It was a short talk (20 minutes) on a huge collection, so I could only give an outline of what there is. Brief summary: knitted and crocheted items, tools and gadgets, yarn samples and shade cards, publications of all kinds (books, magazines, pattern leaflets and booklets). Lots of everything. At the conference, after outlining what's in the collection I talked about how we choose what to present in a trunk show - a suitcase full of selected highlights. We have been doing trunk shows for a few years as a way of making the collection accessible to groups around the country - the first one was at Sheffield in 2014. (I wrote about it here.)
When we choose a piece for a trunk show, we have to be able to say something interesting about it. Ideally, we would like to be able to tell its story: who made it, when, what pattern did they use, who was it made for, and so on. We no longer accept new donations of knitted or crocheted items unless they come with a story like this, but many of the items already in the collection have no story of that kind.
Sometimes, lack of a story doesn't matter - some of the pieces in the collection are such fine examples of craft that they speak for themselves.
|Leaf-and-trellis pincushion cover|
A theme of my talk was that we can sometimes identify the pattern that was used to make a piece, and that this can either provide a 'story' for it, or add to the story that we already have. And the fact that the collection has so many publications alongside all the knitted and crocheted items helps us match pieces with patterns.
Occasionally, finding the pattern that was used to make an item casts some doubt on its story. A piece that has often featured in a trunk show is a tea-cloth with a filet crochet edging, which has 'Welcome Home' worked into each side.
As the collection got more organised, it eventually turned out that there are three 'Welcome Home' tea-cloths, one of them with a detailed story. It had been donated, along with a note of its history, by the daughter of the woman who made it. The maker, Ethel Booth, was born in 1897, learnt to crochet at the age of 12, and made the tea-cloth for her father who was in the Army during the Boer War, "little knowing there would be the Great War". That implied that the tea-cloth was made before the First World War (i.e. the Great War), but when I first saw it, before knowing this story, I was sure that it was a First World War design. And in fact the story doesn't really hang together - the Boer War, or South African War, ended in 1902, before Ethel learnt to crochet. And the First World War origin was confirmed when we found the pattern for the edging, in a magazine published in 1915.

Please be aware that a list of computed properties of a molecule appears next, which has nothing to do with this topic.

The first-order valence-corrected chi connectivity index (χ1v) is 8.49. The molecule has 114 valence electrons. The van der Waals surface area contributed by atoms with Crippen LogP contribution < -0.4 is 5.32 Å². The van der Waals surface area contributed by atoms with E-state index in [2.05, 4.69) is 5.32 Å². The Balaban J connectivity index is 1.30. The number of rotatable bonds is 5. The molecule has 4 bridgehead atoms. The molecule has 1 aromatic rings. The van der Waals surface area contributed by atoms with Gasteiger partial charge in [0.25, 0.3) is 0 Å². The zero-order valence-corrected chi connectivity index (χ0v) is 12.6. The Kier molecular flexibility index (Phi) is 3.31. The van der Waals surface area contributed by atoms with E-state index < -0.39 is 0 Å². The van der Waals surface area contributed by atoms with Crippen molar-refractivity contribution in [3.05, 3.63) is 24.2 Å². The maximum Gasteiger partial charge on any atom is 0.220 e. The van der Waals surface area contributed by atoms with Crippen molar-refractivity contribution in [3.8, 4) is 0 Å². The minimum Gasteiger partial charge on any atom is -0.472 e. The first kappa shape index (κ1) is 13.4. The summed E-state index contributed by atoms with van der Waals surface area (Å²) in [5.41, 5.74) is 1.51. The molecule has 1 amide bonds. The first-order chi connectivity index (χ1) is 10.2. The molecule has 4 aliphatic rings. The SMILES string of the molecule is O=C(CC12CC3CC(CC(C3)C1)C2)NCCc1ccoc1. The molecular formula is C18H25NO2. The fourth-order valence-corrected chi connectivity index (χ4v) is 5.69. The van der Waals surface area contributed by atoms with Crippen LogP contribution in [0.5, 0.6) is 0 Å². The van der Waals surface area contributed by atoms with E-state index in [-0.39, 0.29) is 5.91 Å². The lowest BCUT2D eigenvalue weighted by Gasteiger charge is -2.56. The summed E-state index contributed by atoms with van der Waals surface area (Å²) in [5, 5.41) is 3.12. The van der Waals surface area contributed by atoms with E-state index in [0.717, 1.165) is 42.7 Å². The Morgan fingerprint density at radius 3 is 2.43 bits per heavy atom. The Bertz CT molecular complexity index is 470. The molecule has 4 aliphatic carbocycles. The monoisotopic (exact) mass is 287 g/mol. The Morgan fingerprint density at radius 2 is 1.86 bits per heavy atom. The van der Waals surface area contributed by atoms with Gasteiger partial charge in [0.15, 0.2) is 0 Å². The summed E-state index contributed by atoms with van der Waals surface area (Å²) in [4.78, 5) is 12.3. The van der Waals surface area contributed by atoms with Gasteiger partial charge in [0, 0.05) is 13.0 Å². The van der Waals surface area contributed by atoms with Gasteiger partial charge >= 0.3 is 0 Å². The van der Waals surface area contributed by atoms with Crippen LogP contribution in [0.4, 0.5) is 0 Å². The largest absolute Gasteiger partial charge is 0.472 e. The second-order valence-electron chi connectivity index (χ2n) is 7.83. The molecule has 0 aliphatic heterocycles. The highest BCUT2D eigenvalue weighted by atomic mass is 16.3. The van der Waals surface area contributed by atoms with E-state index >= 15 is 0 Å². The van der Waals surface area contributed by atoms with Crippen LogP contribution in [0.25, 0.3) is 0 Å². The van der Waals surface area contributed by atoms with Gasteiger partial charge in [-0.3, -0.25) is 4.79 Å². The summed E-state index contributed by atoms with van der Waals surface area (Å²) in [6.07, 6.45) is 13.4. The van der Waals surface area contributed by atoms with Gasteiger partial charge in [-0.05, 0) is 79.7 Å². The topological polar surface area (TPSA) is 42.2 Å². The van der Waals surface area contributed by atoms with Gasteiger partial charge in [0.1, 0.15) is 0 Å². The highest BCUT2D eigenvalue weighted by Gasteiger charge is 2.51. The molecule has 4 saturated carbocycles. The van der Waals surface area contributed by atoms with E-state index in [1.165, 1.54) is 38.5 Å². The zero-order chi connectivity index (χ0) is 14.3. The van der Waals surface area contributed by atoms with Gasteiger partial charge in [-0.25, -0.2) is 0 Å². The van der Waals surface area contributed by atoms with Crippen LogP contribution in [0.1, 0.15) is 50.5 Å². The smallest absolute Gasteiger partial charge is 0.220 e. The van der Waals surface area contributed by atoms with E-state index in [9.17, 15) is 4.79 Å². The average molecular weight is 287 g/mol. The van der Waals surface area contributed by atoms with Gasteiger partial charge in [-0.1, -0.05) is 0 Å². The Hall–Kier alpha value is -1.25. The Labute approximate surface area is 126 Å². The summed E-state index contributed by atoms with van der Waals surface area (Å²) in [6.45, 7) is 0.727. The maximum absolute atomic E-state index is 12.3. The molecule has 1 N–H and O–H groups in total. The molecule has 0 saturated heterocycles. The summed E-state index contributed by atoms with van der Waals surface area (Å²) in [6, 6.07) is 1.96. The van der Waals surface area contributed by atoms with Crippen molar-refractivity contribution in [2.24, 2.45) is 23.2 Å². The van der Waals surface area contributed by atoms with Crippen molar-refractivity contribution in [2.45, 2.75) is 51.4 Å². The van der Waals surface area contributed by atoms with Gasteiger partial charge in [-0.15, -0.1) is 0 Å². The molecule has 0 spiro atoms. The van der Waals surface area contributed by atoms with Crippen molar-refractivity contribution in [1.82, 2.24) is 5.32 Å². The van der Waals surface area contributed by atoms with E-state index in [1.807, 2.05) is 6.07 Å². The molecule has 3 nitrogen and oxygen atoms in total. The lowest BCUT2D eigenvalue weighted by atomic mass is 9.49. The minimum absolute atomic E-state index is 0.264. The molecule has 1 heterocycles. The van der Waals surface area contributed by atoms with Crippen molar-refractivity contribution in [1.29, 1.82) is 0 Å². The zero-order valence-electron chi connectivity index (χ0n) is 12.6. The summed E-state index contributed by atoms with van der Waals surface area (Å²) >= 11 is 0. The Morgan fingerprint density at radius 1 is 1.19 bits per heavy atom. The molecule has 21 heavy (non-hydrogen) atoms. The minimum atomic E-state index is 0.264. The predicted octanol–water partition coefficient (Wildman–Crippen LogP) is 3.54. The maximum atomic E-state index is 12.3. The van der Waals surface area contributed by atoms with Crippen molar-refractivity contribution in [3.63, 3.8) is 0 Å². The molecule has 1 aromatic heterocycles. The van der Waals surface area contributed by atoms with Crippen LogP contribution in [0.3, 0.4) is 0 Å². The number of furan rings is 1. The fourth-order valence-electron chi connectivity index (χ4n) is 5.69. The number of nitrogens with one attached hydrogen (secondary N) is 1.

|Fancy Needlework Illustrated no. 33, March 1915.|
After we had identified the pattern for the 'Welcome Home' tea-cloth, we assumed that Ethel Booth's father had still been in the Army during the First World War, and she made it for him then. But I've recently managed to trace Ethel Booth's family in census records and so on, and in fact her father had died by 1911. So the story that she made it for her father is wrong, and I think that probably she made it for her future husband - they married in 1919.
All this happened before Ethel's daughter was born, and family stories often get slightly garbled in transmission, but she knew the final part of the story at first-hand, and I'm sure it's true: the last time the cloth was used was for Ethel's 90th birthday.
Another item I talked about at In The Loop came with no story at all - it was bought from a charity shop.
It is a remarkably short crocheted dress. When I first saw it, I mentally labelled it as a beach dress, on the grounds that a beach would be the only possible place to wear it. But then we found the pattern:
|Patons leaflet 6249|
And it is not a beach dress at all. The leaflets describes it thus: "Swingy little discotheque dress which longs to go dancing. Prettily crocheted in a trendy yarn, with a short flirty skirt and a mini top." (Did you know that 'disco' was originally short for 'discotheque'? It's true.)
Because it’s a Patons pattern, and we have the Patons pattern leaflet archive in the collection, we have the master copy of this leaflet, that gives the original date of publication: October 1969. The one I have shown is a later reissue from the early 1970s.
I'm not sure what you were supposed to wear underneath the dress. The pattern calls for a pair of 'bra cups' to sew into the dress as a final stage in making up. (Our dress doesn't have them.) So you wouldn't need a separate bra. But as the skirt is see-through (as well as very short) you would need underwear of some kind. In fact, our dress is even shorter than the one shown in the leaflet - it has 5 fewer pattern repeats in the skirt. Hopefully, the person who wore it was much shorter than the model. Or else extremely daring.
Finding the published pattern to match our dress allows us to say a lot more about it than we could just from looking at it - we now have a story to go with it. I finished my 'In the Loop' talk by showing a piece from the collection that is still in need of a story.
Like the pink disco dress, it was bought for the collection in a charity shop. It is beautifully made in fine cotton. But we don't know any more about it - it's difficult even to estimate when it was made. If pushed, I would guess 1930s, but it seems too long for that date, or for the 1940s or 1950s. And the work seems too fine for the 1960s or later. It was very probably made to a published pattern and if so, we can hope to find the pattern one day - and then we will be able to give it an approximate date, and maybe say what it was intended for (a tennis shirt, I would guess). So if you see a pattern for a shirt like this, please let us know - we would love to be able to include it in a trunk show and tell a story about it.
I'll say more about the Guild collection in future posts.